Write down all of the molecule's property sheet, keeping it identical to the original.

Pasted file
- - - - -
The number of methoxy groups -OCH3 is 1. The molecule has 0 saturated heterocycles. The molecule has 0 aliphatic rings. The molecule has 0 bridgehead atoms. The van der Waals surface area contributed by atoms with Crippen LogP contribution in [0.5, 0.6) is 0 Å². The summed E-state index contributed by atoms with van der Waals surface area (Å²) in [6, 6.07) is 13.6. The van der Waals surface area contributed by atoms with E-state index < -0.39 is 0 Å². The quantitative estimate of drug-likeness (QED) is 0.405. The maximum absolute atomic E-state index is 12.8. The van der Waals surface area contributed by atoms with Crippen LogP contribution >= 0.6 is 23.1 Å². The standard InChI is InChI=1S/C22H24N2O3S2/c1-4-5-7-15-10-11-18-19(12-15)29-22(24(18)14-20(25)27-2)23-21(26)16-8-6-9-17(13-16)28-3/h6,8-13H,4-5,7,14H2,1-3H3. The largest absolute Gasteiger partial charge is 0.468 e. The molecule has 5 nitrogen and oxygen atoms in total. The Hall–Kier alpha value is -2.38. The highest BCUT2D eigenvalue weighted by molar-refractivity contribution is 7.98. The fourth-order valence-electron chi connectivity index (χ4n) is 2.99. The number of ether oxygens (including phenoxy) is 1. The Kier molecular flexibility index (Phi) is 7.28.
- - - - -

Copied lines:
The number of methoxy groups -OCH3 is 1. The molecule has 0 saturated heterocycles. The molecule has 0 aliphatic rings. The molecule has 0 bridgehead atoms. The van der Waals surface area contributed by atoms with Crippen LogP contribution in [0.5, 0.6) is 0 Å². The summed E-state index contributed by atoms with van der Waals surface area (Å²) in [6, 6.07) is 13.6. The van der Waals surface area contributed by atoms with E-state index < -0.39 is 0 Å². The quantitative estimate of drug-likeness (QED) is 0.405. The maximum absolute atomic E-state index is 12.8. The van der Waals surface area contributed by atoms with Crippen LogP contribution >= 0.6 is 23.1 Å². The standard InChI is InChI=1S/C22H24N2O3S2/c1-4-5-7-15-10-11-18-19(12-15)29-22(24(18)14-20(25)27-2)23-21(26)16-8-6-9-17(13-16)28-3/h6,8-13H,4-5,7,14H2,1-3H3. The largest absolute Gasteiger partial charge is 0.468 e. The molecule has 5 nitrogen and oxygen atoms in total. The Hall–Kier alpha value is -2.38. The highest BCUT2D eigenvalue weighted by molar-refractivity contribution is 7.98. The fourth-order valence-electron chi connectivity index (χ4n) is 2.99. The number of ether oxygens (including phenoxy) is 1. The Kier molecular flexibility index (Phi) is 7.28.